Professional Engineers Of North Carolina

FALL 2014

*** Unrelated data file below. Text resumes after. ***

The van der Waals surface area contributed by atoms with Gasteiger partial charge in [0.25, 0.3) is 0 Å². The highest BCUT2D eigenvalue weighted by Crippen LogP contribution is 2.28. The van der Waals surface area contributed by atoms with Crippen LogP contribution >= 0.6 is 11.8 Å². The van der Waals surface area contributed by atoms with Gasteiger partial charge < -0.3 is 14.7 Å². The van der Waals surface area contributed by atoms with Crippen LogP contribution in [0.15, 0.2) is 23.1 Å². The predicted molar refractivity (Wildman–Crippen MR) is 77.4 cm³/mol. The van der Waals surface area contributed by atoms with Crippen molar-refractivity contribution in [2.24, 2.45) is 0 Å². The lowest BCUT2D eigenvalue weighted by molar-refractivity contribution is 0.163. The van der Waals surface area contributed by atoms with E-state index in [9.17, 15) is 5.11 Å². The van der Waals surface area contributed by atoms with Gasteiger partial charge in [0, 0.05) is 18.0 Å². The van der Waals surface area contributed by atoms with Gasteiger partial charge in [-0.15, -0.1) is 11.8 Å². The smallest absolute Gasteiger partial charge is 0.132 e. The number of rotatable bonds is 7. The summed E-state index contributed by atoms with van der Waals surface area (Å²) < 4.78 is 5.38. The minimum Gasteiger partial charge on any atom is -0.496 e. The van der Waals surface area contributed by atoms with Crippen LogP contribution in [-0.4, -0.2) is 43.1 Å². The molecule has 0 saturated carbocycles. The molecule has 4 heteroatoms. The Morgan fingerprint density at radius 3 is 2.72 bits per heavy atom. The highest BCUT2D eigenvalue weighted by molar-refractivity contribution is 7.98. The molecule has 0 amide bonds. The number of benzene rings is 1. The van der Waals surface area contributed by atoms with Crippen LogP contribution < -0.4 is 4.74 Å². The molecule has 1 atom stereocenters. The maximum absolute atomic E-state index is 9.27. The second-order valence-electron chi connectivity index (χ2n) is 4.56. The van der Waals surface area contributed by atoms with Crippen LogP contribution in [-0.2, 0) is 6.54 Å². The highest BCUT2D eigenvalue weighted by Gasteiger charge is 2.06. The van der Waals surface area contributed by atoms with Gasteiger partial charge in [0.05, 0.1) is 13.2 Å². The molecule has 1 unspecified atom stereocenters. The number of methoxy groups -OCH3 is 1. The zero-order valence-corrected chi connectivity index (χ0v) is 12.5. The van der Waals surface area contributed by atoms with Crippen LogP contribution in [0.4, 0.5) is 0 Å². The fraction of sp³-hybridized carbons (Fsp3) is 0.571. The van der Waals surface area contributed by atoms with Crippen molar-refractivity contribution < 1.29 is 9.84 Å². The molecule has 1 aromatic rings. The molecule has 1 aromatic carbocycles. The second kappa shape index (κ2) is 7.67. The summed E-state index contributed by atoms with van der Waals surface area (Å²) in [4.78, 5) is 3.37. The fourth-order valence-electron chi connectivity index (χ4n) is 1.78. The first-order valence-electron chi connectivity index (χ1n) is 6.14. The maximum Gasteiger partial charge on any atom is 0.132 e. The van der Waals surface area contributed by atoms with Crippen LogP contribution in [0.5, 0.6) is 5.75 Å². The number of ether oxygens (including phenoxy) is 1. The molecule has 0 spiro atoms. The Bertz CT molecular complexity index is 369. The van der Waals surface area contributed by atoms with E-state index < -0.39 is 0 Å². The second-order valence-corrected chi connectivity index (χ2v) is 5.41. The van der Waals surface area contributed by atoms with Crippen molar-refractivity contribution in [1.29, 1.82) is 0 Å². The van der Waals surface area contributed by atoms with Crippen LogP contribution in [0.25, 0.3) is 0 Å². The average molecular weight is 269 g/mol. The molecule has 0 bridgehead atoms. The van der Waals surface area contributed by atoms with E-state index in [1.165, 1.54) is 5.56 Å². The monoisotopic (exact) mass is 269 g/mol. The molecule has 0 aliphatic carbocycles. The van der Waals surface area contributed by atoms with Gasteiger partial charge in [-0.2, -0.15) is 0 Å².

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19 Fall 2014 the Professional Engineer Te average contract price for new wind projects in 2013 was 2.5 cents per kilowatt-hour, easily competitive with any other generation technology, including fossil fuels. And since the "fuel" is free, those costs can be locked in over the long term, providing a fnancial hedge against rising or volatile fossil fuel prices. In short, low-cost energy, no emissions and long-term stable pricing have combined to create a recipe for serious growth. Wind energy growth in the United States Nationally, wind energy has been on quite a run. Te U.S. industry ended 2013 with 61,110 megawatts, delivering more than 4 percent of U.S. electricity generation for the year — by far the largest nonhydro renewable resource. And that is just the beginning. Already, wind provides more than 10 percent of electricity generation in nine states. Two states, Iowa and South Dakota, get more than 25 percent of their electricity from wind without grid reliability issues. Over the last fve years, only natural gas has rivaled wind in total generation capacity additions nationwide. (See charts this page.) And in regions like the Northwest, Midwest and Plains, more than 60 percent of capacity additions have been from wind energy. (See charts this page.) Tat hasn't happened everywhere. While the Southeast has been a notable exception to this trend, that could be changing soon. Opening up the Southeast Te wind over land in the Southeast is not as strong as the "wind-belt" states in the central United States. Tere, I said it. Surprised? Don't be — it's no secret. Historically, turbine manufacturers have designed their machines for the most energetic sites U.S. annual power capacity additions by region thousands Percent denotes the market share of wind for all capacity installed 2011-2013. 12 9 6 3 0 Northwest Midwest New England New York Mid-Atlantic California Plains Texas Southeast Mountain West Alaska and Hawaii 20% 34% 59% 25% 27% 38% 66% 69% 41% 0% California Alaska/Hawaii Mid-Atlantic Midwest Mountain West New England New York Northwest Plains Southeast Texas Other Nonrenewable Oil Coal Geothermal Water Biomass Solar Coal Wind Gas Internal Combustion/Turbine Gas combined cycle Source: AWEA, EIA, SNL Natural Gas 39.7% Wind 31.4% Coal 14.6% Petroleum 1.1% Other Renewables 13.1% Other Nonrenewables 0.1% U.S. annual power capacity additions 5-year average, 2009-2013 Source: AWEA, EIA, SNL

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